Michael Wigler
Genetics Professor, Cold Spring Harbor Laboratory

A Routine Checkup for Cancer?

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New technology fueled by genomic research could soon make a simple blood test for cancer a part of ordinary visits to the doctor.

Michael Wigler

Dr. Michael Wigler has made wide-ranging contributions to biomedical research in genetics, cancer, and cognitive disorders. Dr. Wigler attended Princeton University as an undergraduate, majoring in Mathematics, and Columbia University for graduate studies in Microbiology. After receiving his Ph.D., he began his scientific studies at Cold Spring Harbor Laboratory, where he continues his work to this day as an American Cancer Society Research Professor.

Early in his career, Dr. Wigler developed methods for engineering animal cells with his collaborators at Columbia University, Richard Axel and Saul Silverstein. These methods are the basis for many discoveries in genetics, and the means for producing medicines used to treat heart disease, cancer, and strokes. Dr. Wigler continued his genetic explorations, and in the early 1980s isolated the first human cancer genes. In the mid 80s, Dr. Wigler and his collaborators demonstrated conservation of cellular pathways in humans and yeast, thereby providing deep insights into the function of the cancer genes.

In the early 1990s, Drs. Wigler and Clark Still developed a method for building vast chemically indexed libraries of compounds, an approach that is still in use for drug discovery. During the same period, Wigler’s group developed the concept and applications of representational analysis, RDA, which led to identifying new cancer genes and viruses. He later enhanced this concept through use of microarrays, a method now widely used commercially for genetic typing.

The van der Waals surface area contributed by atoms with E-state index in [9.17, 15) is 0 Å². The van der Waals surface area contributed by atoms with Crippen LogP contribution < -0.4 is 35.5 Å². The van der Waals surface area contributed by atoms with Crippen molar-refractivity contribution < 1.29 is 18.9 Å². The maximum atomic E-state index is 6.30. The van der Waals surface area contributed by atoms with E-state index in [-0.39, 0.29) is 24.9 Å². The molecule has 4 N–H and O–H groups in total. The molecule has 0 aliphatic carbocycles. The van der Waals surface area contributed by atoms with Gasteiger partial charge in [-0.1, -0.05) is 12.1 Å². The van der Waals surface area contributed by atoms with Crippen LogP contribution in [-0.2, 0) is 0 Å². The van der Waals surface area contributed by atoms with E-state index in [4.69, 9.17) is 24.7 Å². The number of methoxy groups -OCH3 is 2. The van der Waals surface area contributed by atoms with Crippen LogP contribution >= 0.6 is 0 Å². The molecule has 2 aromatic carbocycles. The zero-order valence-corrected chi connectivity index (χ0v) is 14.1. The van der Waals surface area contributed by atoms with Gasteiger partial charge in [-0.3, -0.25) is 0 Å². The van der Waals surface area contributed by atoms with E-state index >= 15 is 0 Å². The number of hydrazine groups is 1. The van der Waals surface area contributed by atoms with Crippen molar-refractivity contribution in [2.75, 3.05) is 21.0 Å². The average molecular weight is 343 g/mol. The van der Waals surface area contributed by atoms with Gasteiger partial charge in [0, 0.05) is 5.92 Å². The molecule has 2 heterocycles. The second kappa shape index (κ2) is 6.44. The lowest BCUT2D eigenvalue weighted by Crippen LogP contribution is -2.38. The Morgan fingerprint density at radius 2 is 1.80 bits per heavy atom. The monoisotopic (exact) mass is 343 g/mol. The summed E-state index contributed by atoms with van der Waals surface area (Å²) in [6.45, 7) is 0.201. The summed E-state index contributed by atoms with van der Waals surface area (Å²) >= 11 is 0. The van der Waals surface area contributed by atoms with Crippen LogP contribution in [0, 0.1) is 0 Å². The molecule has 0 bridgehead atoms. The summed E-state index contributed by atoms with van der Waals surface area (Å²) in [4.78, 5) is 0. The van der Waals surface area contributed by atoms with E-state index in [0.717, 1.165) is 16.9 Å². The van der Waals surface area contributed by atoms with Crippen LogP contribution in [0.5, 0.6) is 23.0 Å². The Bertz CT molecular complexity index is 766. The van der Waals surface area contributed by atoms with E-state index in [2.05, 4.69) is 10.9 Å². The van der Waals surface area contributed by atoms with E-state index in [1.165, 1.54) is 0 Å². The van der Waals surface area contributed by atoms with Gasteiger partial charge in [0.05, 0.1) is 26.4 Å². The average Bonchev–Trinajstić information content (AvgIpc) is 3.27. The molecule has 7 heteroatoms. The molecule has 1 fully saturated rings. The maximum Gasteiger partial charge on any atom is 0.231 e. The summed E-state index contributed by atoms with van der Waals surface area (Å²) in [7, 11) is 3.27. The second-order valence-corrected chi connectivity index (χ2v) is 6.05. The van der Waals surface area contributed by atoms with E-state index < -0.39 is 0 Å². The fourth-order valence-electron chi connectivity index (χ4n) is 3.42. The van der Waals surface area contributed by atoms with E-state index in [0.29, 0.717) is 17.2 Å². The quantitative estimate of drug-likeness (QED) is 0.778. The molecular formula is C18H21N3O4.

Dr. Wigler’s research is presently focused on the genomics of cancer and genetic disorders. He expects this work will eventually improve the targeting of cancer treatment and lead to early detection tests for cancer. His studies in human genetics led to the discovery of a vast source of genetic variability known as copy number variation (CNV), and to the breakthrough that spontaneous germline mutation is likely to be a contributing factor in autism. His genetic theories and methods suggest to new approaches to understand many other cognitive and physical abnormalities.

For his fundamental contributions to biomedical research, Dr. Wigler is a recipient of numerous awards and honors and is a member of the National Academy of Science and the American Academy of Arts and Sciences.

Question: What has your research revealed about the genetic causes of cancer?

Michael Wigler: Yeah.  Well, the first observation was that there was a very strong correlation between the extent to which the genome in a cancer cell has changed and the lethality of the cancer.  So that, if one’s looking at cancer and there’s lots of changes in the genome, that patient is less likely to survive than a patient whose genome has just begun to evolve.  That was the first major observation. 

There were a lot of particular details that emerged from those studies, that is, we found the locations of genes that are called uncA genes and tumor suppressor genes.  The individual genes at these places, many of the changes are what we call recurrent.  They happen over and over again in different people with the same cancer, and there are genes in those regions that one can show functionally alter the capacity of the cancer cell to grow, divide, or spread in the individual.  So this has been an engine also for the discovery of new cancer genes.